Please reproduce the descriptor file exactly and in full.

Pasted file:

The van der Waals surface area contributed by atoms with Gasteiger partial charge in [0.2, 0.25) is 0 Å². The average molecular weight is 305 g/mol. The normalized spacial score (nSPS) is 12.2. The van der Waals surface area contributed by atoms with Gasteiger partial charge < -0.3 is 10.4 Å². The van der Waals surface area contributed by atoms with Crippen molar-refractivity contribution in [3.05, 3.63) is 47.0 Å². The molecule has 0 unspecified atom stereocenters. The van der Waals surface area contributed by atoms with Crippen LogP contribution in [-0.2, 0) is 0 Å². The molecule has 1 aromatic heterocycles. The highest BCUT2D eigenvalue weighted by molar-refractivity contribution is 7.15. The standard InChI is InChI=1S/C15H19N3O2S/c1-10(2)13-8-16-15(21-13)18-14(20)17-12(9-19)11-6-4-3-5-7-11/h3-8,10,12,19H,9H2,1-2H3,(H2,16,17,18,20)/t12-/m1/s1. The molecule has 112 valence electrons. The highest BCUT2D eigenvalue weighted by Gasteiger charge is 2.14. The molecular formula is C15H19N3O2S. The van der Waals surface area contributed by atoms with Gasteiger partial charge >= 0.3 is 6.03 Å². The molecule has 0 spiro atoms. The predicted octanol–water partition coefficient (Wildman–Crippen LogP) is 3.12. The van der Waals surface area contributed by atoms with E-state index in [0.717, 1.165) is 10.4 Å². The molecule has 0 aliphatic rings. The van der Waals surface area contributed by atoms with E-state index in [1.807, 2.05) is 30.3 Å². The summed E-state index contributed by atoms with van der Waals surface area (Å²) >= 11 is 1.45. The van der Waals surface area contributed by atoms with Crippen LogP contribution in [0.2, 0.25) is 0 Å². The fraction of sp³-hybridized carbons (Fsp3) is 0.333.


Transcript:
The van der Waals surface area contributed by atoms with Gasteiger partial charge in [0.2, 0.25) is 0 Å². The average molecular weight is 305 g/mol. The normalized spacial score (nSPS) is 12.2. The van der Waals surface area contributed by atoms with Gasteiger partial charge < -0.3 is 10.4 Å². The van der Waals surface area contributed by atoms with Crippen molar-refractivity contribution in [3.05, 3.63) is 47.0 Å². The molecule has 0 unspecified atom stereocenters. The van der Waals surface area contributed by atoms with Crippen LogP contribution in [-0.2, 0) is 0 Å². The molecule has 1 aromatic heterocycles. The highest BCUT2D eigenvalue weighted by molar-refractivity contribution is 7.15. The standard InChI is InChI=1S/C15H19N3O2S/c1-10(2)13-8-16-15(21-13)18-14(20)17-12(9-19)11-6-4-3-5-7-11/h3-8,10,12,19H,9H2,1-2H3,(H2,16,17,18,20)/t12-/m1/s1. The molecule has 112 valence electrons. The highest BCUT2D eigenvalue weighted by Gasteiger charge is 2.14. The molecular formula is C15H19N3O2S. The van der Waals surface area contributed by atoms with Gasteiger partial charge >= 0.3 is 6.03 Å². The molecule has 0 spiro atoms. The predicted octanol–water partition coefficient (Wildman–Crippen LogP) is 3.12. The van der Waals surface area contributed by atoms with E-state index in [0.717, 1.165) is 10.4 Å². The molecule has 0 aliphatic rings. The van der Waals surface area contributed by atoms with E-state index in [1.807, 2.05) is 30.3 Å². The summed E-state index contributed by atoms with van der Waals surface area (Å²) >= 11 is 1.45. The van der Waals surface area contributed by atoms with Crippen LogP contribution in [0.2, 0.25) is 0 Å². The fraction of sp³-hybridized carbons (Fsp3) is 0.333.